Science Fiction & Fantasy

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Fiction

Fantasy

Innocent Bird

It began with Shoko finding feathers in her bed. It was her third year of high school. She’d just turned seventeen. She was falling in love, and her wings were coming in. At first, there were not so many feathers, but soon there were more and more. She’d assumed they’d be white; in drawings, most people with wings had feathers like swans or doves. Hers were like a sparrow’s.

Science Fiction

To Jump Is to Fall

The ceiling for a jump without oxygen is fourteen thousand feet, give or take a football field or two. I step out of the plane at closer to eighteen, with the idea I can hold my breath for four thousand feet of terminal velocity. At ten seconds for the first thousand feet and about five seconds for each thousand feet after that, that should mean no more than half a minute of anoxia.

Fantasy

How to Become an Ancestor

First, die. The girl had fulfilled that initial requirement, though not willingly. And yet she found herself on the side of a block of rowhouses surrounded by five or six faces, both familiar and unfamiliar. A graffitied kingdom of the slain. The girl had achieved a royalty she never aspired to in life. And it was boring. Boring to preside over a North Philadelphia courtyard.

Science Fiction

Miss the Zen, but Miss You More

“Welcome to Float Isolation Therapy, an intensive twelve-day experience. You will become one with the stars. During your time in your personalized FIT pod, we encourage you to explore the deepest recesses of your mind.” Bei Bei floated in mid-air and felt the strain in her lower back, but she didn’t care. The picture had to be perfect. The lighting in the egg-shaped pod was excellent.

Fantasy

How to Become a Witch-Queen

You look at the coffin as it is lowered into the rectangular opening in the cathedral floor, that was made specifically to contain it. Inside is your husband, the man to whom you have been married for more than twenty years, you’ve forgotten exactly how many. The man with whom you have three children. The oldest, Gerhard, will inherit the throne. He will be called Gerhard IV after his grandfather, who was Gerhard III or, to his enemies, Gerhard the Drunkard.

Science Fiction

Do Nothing

From where she lay on her back, on the grass of the Presidio in San Francisco, the Golden Gate Bridge with all its painted trusses strung from tower to tower seemed most like a red haired boy running along a jetty. She tried, objectively, to see it as they might. A span or a wing. It connected two land masses; of course it would be seen as connective. But there was no ‘of course.’ However they perceived the thing—anchored and cabled and suspended; material hung from more material—would not be objective.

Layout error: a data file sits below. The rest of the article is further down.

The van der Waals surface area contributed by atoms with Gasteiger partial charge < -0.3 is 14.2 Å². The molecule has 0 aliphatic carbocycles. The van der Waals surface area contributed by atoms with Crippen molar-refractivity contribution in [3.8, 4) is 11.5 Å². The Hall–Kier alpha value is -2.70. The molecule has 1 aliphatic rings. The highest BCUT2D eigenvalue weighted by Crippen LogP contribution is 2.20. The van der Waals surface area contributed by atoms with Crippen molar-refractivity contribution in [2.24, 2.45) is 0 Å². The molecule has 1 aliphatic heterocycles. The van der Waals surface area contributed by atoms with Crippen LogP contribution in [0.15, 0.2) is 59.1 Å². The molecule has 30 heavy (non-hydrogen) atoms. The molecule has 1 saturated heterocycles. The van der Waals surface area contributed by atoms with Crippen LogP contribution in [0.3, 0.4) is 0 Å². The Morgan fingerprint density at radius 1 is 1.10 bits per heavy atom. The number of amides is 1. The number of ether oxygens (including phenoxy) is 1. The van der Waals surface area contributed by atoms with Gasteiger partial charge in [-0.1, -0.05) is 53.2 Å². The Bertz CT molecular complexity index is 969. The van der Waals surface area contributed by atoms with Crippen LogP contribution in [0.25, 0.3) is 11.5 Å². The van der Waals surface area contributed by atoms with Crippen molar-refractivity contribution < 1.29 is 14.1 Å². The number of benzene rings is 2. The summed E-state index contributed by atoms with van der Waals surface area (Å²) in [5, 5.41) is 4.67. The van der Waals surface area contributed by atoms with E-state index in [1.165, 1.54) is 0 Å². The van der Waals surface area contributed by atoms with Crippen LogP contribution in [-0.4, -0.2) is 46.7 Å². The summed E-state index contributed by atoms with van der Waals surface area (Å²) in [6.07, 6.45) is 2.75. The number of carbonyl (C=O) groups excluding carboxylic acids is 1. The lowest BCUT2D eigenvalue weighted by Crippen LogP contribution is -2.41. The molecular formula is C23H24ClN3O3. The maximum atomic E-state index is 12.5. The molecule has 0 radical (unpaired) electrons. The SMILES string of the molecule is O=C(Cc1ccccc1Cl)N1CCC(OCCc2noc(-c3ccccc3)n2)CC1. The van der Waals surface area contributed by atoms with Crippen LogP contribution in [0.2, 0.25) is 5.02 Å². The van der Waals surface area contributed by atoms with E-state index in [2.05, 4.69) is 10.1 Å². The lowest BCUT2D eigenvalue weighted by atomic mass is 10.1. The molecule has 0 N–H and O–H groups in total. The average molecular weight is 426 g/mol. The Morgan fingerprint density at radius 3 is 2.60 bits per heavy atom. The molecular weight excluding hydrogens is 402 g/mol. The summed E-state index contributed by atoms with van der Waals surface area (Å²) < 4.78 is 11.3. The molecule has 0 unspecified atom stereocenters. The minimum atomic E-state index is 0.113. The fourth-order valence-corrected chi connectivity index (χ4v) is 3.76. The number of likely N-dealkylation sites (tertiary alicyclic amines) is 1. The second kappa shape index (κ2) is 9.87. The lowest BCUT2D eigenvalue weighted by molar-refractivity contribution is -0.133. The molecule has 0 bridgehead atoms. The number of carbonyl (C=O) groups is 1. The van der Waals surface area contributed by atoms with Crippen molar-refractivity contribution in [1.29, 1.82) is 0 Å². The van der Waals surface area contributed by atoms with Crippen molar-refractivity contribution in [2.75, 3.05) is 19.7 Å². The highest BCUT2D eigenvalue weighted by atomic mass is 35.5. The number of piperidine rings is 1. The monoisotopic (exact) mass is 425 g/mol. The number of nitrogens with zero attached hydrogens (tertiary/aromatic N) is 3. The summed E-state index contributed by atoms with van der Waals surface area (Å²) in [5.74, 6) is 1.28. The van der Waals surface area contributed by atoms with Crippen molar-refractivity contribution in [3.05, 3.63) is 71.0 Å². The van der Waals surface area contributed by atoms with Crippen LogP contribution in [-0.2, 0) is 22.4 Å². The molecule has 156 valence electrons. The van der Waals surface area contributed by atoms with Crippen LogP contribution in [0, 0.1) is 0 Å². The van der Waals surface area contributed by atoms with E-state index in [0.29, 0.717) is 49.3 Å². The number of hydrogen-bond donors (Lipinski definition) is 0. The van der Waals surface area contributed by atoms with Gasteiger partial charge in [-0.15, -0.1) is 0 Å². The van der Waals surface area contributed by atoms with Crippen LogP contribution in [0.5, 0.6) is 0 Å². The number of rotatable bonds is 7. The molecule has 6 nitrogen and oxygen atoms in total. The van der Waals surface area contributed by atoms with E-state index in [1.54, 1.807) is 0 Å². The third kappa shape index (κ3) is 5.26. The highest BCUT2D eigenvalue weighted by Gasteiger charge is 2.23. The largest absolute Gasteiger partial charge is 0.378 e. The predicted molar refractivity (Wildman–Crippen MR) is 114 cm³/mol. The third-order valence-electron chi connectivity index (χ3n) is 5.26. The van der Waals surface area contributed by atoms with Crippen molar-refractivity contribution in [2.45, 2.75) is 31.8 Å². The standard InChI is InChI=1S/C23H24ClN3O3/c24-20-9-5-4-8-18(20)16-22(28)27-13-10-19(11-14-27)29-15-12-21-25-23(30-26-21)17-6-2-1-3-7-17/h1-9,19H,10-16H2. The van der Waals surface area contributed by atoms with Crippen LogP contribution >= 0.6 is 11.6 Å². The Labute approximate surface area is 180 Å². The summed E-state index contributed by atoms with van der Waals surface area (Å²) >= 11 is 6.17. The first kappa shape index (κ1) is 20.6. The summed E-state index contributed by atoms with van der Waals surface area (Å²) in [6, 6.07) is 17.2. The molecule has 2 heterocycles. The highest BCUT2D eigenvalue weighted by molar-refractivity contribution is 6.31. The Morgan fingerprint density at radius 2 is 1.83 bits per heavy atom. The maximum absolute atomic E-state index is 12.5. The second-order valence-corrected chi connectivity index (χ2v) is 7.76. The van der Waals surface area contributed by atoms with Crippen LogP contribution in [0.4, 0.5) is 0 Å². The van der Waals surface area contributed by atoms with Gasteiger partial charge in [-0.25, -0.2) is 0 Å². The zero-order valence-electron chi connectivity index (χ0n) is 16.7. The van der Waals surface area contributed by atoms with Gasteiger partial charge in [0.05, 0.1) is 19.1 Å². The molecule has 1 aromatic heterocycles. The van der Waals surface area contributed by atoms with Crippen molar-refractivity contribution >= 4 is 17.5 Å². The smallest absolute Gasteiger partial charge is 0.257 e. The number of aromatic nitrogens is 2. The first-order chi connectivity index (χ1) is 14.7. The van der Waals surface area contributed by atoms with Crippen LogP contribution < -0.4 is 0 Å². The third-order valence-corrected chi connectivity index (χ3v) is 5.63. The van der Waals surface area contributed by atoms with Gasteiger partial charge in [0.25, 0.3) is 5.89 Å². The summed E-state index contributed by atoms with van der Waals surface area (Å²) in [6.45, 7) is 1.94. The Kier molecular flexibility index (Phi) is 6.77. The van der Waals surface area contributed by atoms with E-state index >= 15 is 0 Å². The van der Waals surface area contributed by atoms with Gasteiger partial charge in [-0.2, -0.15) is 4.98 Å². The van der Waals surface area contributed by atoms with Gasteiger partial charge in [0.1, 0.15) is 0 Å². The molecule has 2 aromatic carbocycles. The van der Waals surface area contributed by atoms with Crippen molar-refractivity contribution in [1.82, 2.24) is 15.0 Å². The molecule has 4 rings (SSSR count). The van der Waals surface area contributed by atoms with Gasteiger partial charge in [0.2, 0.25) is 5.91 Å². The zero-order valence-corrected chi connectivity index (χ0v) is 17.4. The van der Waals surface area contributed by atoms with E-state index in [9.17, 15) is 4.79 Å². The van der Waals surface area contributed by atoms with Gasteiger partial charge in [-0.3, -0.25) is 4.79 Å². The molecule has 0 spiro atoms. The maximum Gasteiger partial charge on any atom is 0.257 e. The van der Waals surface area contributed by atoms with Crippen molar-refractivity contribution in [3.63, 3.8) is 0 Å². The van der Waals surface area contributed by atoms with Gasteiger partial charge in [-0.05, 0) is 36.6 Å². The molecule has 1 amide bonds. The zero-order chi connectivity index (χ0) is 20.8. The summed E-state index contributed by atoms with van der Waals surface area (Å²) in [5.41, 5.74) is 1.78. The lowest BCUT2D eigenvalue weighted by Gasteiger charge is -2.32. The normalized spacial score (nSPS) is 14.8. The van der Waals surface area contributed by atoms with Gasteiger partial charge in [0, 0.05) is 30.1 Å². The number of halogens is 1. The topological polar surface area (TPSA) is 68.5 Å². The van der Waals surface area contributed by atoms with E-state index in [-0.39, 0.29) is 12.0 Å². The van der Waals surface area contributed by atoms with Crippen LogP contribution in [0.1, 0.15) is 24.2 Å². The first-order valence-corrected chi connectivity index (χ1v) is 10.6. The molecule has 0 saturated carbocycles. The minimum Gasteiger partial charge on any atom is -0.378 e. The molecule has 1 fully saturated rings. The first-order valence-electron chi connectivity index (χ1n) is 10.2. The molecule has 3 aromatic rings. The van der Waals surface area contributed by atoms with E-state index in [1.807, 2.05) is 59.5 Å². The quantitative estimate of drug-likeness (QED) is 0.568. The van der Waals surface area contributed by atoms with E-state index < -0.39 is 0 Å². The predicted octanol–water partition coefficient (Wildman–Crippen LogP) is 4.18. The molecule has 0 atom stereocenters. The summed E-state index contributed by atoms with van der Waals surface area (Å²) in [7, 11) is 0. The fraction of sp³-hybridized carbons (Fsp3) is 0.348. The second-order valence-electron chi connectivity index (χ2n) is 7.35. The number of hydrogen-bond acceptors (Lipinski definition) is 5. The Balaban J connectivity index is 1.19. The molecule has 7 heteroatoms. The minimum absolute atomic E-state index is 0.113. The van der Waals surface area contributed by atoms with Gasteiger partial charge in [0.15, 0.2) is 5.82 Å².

Fantasy

When You Die on the Radio

Everyone hears Hunger die on the radio, and no one can do anything about it. His mayday is admirably calm for someone who is burning. He’s breathing heavily, but he doesn’t betray any fear. It’s a textbook radio transmission, the kind the other firefighters hope they could make if they were trapped and blind in […]

Science Fiction

Inselberg

Everybody gather round the bus, now! Thank you please. Sir, beg you, don’t try to pick the trumpet flowers. You might cause damage. Yes, sir; me know say you paid for an all-inclusive tropical vacation here on the little nipple of mountain top that is all left of my country, but trust me. Some things you don’t want all-included. Not since the sea uprise and change everything. Things like trumpet flower bushes.

Fantasy

Wolf Tones

. . . and then the second tone enters, high and fierce, the waves rising, a sudden spasm of hail scattering across the deck like a shower of pearls . . . a tone like a moan that vibrates through the ship, down through the cabins lined in red like satin jewelry boxes, those elegant little coffins, and down again through the vessel’s bowels and down through the vast imponderable weight of water its icy knifelike blackness just on the edge of freezing . . . 

Science Fiction

Different People

You never expect to meet one of the refugees. You aren’t a scientist or a politician, you’re a middle school history teacher. The story of the refugees from a destroyed parallel Earth—security camera footage of dozens of bedraggled people appearing through a shimmering section of air not far from Cheyenne Mountain in Colorado—should fade into the background of your life like every other major news story and tragedy, present but mostly forgotten.